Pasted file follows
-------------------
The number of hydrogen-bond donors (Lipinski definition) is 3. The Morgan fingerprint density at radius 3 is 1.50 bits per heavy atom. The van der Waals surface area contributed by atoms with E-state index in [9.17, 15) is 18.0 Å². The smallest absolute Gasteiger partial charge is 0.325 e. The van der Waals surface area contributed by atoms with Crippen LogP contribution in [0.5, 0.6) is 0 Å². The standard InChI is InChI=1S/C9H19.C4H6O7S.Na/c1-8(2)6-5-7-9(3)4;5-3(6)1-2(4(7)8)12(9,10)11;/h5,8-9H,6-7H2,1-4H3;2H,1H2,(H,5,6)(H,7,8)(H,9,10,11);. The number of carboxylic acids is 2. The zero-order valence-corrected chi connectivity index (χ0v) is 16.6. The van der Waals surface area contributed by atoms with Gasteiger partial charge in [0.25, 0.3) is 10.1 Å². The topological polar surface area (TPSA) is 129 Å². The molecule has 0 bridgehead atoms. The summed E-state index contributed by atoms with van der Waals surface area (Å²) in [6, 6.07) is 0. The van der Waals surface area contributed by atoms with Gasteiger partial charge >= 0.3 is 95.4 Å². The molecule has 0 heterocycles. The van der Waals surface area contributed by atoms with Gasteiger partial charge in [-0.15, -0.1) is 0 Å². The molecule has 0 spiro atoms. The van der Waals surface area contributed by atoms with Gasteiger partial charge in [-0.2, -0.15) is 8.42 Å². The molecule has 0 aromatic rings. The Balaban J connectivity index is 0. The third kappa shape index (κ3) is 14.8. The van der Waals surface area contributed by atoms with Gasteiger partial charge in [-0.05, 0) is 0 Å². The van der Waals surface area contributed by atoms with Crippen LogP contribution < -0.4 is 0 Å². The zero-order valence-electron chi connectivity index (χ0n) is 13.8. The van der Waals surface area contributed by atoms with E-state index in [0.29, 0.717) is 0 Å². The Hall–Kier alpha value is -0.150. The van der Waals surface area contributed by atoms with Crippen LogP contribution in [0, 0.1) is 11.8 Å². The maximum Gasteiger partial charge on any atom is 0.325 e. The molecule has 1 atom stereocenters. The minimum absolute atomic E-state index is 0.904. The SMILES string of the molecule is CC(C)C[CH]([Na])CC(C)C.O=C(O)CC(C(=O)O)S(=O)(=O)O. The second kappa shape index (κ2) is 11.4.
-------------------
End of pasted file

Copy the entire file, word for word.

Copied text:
The number of hydrogen-bond donors (Lipinski definition) is 3. The Morgan fingerprint density at radius 3 is 1.50 bits per heavy atom. The van der Waals surface area contributed by atoms with E-state index in [9.17, 15) is 18.0 Å². The smallest absolute Gasteiger partial charge is 0.325 e. The van der Waals surface area contributed by atoms with Crippen LogP contribution in [0.5, 0.6) is 0 Å². The standard InChI is InChI=1S/C9H19.C4H6O7S.Na/c1-8(2)6-5-7-9(3)4;5-3(6)1-2(4(7)8)12(9,10)11;/h5,8-9H,6-7H2,1-4H3;2H,1H2,(H,5,6)(H,7,8)(H,9,10,11);. The number of carboxylic acids is 2. The zero-order valence-corrected chi connectivity index (χ0v) is 16.6. The van der Waals surface area contributed by atoms with Gasteiger partial charge in [0.25, 0.3) is 10.1 Å². The topological polar surface area (TPSA) is 129 Å². The molecule has 0 bridgehead atoms. The summed E-state index contributed by atoms with van der Waals surface area (Å²) in [6, 6.07) is 0. The van der Waals surface area contributed by atoms with Gasteiger partial charge >= 0.3 is 95.4 Å². The molecule has 0 heterocycles. The van der Waals surface area contributed by atoms with Gasteiger partial charge in [-0.15, -0.1) is 0 Å². The molecule has 0 spiro atoms. The van der Waals surface area contributed by atoms with Gasteiger partial charge in [-0.2, -0.15) is 8.42 Å². The molecule has 0 aromatic rings. The Balaban J connectivity index is 0. The third kappa shape index (κ3) is 14.8. The van der Waals surface area contributed by atoms with Gasteiger partial charge in [-0.05, 0) is 0 Å². The van der Waals surface area contributed by atoms with Crippen LogP contribution < -0.4 is 0 Å². The zero-order valence-electron chi connectivity index (χ0n) is 13.8. The van der Waals surface area contributed by atoms with E-state index in [0.29, 0.717) is 0 Å². The Hall–Kier alpha value is -0.150. The van der Waals surface area contributed by atoms with Crippen LogP contribution in [0, 0.1) is 11.8 Å². The maximum Gasteiger partial charge on any atom is 0.325 e. The molecule has 1 atom stereocenters. The minimum absolute atomic E-state index is 0.904. The SMILES string of the molecule is CC(C)C[CH]([Na])CC(C)C.O=C(O)CC(C(=O)O)S(=O)(=O)O. The second kappa shape index (κ2) is 11.4.